PI: R. Steven Nerem


John Fasullo, Kris Karnauskas, University of Colorado, Jan Lenaerts, Kristy Tiampo, Mike Willis


Sea level change is an important indicator of how the Earth is responding to climate change, and it is also a key driver of associated socioeconomic impacts. Therefore, understanding how much sea level will rise in the future, and how it will impact coastal populations centers and infrastructure, is an objective of paramount importance. Satellite measurements, such as satellite altimetry, satellite gravity, and satellite photogrammetry, have the potential to revolutionize our understanding of sea level rise and its impacts. We propose to investigate several different topics important to understanding regional sea level change and its impacts.

Expected Significance:

  1. We will produce improved regional sea level projections. We envision three types of projections: (a) Short-term (about 20 years) data-driven extrapolations of the satellite measurements, and (b) Hybrid extrapolations combining the best parts of the observational record and climate modeling for projecting sea level over the next century, and (c) developing improved climate model projections by evaluating the CMIP6 models against the satellite observations.
  2. By developing satellite-based techniques (DEMs, coastal mean sea level, etc.) for estimating the socioeconomic impacts of sea level rise, we can perform impact assessments for regions of the world where there is relatively little in situ geodetic and tide-gauge infrastructure, such as developing countries, sparsely populated areas of the U.S. coastline, and other remote, but economically essential, regions on Earth (National Parks, etc.). This would provide a valuable set of tools for assessing the impacts of future sea level change on the human populations that are most vulnerable.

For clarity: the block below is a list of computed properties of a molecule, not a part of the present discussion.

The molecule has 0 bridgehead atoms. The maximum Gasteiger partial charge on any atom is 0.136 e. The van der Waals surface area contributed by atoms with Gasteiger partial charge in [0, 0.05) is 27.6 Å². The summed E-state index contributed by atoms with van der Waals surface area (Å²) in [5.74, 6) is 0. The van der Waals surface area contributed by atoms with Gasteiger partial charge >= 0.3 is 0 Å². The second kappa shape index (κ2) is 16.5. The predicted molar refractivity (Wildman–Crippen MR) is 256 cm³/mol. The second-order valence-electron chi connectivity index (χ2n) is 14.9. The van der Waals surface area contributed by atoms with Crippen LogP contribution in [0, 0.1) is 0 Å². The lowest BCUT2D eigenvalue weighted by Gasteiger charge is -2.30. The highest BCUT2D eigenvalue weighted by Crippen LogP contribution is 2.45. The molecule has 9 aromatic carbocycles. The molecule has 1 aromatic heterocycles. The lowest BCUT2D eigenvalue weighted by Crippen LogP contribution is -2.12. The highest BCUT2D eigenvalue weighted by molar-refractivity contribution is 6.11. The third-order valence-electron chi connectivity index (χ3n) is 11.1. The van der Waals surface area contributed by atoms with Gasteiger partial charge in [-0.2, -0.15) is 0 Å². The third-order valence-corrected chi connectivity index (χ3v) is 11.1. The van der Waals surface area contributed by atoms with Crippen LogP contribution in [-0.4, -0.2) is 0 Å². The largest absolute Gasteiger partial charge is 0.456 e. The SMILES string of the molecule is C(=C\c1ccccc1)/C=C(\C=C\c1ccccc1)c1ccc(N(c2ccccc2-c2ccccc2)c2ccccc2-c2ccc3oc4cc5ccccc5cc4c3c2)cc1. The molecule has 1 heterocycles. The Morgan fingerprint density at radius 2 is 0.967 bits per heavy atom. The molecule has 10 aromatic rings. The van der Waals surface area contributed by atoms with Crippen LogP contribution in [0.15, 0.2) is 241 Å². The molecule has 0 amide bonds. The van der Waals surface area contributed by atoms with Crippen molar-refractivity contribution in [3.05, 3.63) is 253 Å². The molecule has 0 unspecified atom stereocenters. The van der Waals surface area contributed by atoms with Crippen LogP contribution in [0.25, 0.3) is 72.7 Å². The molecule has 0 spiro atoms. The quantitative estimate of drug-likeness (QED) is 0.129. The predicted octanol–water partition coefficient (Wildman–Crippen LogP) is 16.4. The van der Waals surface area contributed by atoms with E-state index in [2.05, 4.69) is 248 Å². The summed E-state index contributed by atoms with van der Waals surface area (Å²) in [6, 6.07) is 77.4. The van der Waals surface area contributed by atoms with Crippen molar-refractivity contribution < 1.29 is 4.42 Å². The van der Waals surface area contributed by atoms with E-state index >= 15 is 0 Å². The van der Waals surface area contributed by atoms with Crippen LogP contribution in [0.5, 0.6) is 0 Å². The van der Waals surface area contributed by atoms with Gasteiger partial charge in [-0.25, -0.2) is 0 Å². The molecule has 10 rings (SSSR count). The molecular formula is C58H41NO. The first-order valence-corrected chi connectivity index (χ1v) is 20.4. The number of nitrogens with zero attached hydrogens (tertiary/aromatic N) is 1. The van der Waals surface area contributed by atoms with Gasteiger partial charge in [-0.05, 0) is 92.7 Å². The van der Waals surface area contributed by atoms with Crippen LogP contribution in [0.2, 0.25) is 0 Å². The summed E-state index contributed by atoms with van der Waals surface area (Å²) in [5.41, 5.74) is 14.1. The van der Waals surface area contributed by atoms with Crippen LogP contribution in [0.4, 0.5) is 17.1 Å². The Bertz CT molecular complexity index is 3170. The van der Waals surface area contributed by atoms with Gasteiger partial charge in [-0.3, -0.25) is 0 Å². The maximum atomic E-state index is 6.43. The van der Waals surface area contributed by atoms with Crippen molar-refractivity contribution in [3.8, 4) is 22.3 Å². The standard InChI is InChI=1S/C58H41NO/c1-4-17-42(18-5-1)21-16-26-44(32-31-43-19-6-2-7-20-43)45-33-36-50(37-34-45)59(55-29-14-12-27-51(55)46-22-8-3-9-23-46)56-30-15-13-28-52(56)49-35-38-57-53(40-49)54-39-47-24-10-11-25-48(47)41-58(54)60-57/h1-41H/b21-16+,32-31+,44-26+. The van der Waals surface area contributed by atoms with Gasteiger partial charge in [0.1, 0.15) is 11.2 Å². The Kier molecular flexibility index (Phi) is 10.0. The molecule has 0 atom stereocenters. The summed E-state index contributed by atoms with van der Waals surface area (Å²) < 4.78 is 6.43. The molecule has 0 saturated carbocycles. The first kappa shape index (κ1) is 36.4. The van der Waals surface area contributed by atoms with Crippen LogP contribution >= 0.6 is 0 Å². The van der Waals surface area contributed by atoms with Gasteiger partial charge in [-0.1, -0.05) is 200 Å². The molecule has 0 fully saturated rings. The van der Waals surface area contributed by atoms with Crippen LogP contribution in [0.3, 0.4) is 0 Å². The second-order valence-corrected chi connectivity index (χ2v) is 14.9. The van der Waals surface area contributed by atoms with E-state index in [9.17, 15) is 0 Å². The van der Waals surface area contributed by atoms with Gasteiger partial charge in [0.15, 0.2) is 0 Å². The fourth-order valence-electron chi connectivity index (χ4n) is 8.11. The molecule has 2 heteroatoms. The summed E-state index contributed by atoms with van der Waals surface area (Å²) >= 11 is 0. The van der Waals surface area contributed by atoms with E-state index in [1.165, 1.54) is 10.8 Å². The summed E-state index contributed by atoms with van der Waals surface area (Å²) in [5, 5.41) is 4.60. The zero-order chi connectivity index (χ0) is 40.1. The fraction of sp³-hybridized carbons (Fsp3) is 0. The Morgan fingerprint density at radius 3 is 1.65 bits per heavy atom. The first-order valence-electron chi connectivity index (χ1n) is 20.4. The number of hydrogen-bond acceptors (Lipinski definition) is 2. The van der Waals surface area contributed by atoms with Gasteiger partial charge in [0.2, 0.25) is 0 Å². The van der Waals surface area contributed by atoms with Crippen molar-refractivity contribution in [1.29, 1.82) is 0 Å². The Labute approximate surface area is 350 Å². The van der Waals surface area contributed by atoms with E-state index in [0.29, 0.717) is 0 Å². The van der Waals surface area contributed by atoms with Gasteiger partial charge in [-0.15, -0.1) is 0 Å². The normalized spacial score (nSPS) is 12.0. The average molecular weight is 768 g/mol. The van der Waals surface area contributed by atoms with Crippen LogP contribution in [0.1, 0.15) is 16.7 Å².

3. Estimates of vertical land motion from DInSAR will be useful for understanding how vertical land motion affects relative sea level change, and in particular how it might significantly exacerbate the impacts of sea level change in areas where long-term subsidence is occurring, provided we separate long and short-term changes in crustal motion.


  1. Develop a better understanding of the observed regional patterns of sea level change from satellite altimetry so that we can separate out the Forced Response (FR) into contributions by aerosols and greenhouse gases (GHGs) and reveal the regional pattern of future sea level change including the role of regional climate dynamics such as wind forcing.
  2. Develop short-term (about 20 years) data-driven extrapolations of the satellite altimeter record of sea level change and the satellite gravity record of ice mass loss to complement decadal predictions based on coupled models.
  3. Develop hybrid longer-term (about 100 years) projections of regional sea level change by combining observations (patterns of sea level change and ice mass loss) with climate model projections.
  4. Evaluate models and their projections of global and regional sea level change using satellite altimetry and satellite gravity measurements. This would include both coupled climate models as well as ice sheet models and would use a variety of metrics to assess model performance. These evaluations will be used to determine the most reliable models to use for future projections, assess the uncertainties in these models, and possibly develop improved projections from a calibrated ensemble of the model projections.
  5. Perform sea level impact studies at many sites around the world by producing DEMs (from Worldview stereo satellite imagery) and estimates of vertical crustal motion (from DInSAR and GNSS measurements). We will compute future inundation maps using all of these measurements combined with the sea level projections in objectives (2-4).

Deliverables (e.g. Datasets, Tools)

  1. Regional sea level projections (2040 – 2100)
  2. Digital Elevation Models for select coastal locations
  3. Vertical land motion estimates for select coastal locations
  4. Tools to use these datasets in regional sea level impact assessments

Datasets Used:

Satellite altimetry (TOPEX, Jason-1, 2, 3, Jason-CS), Icesat-2, GEDI, GRACE and GRACE Follow On, Tide gauge data, Worldview Stereo Imagery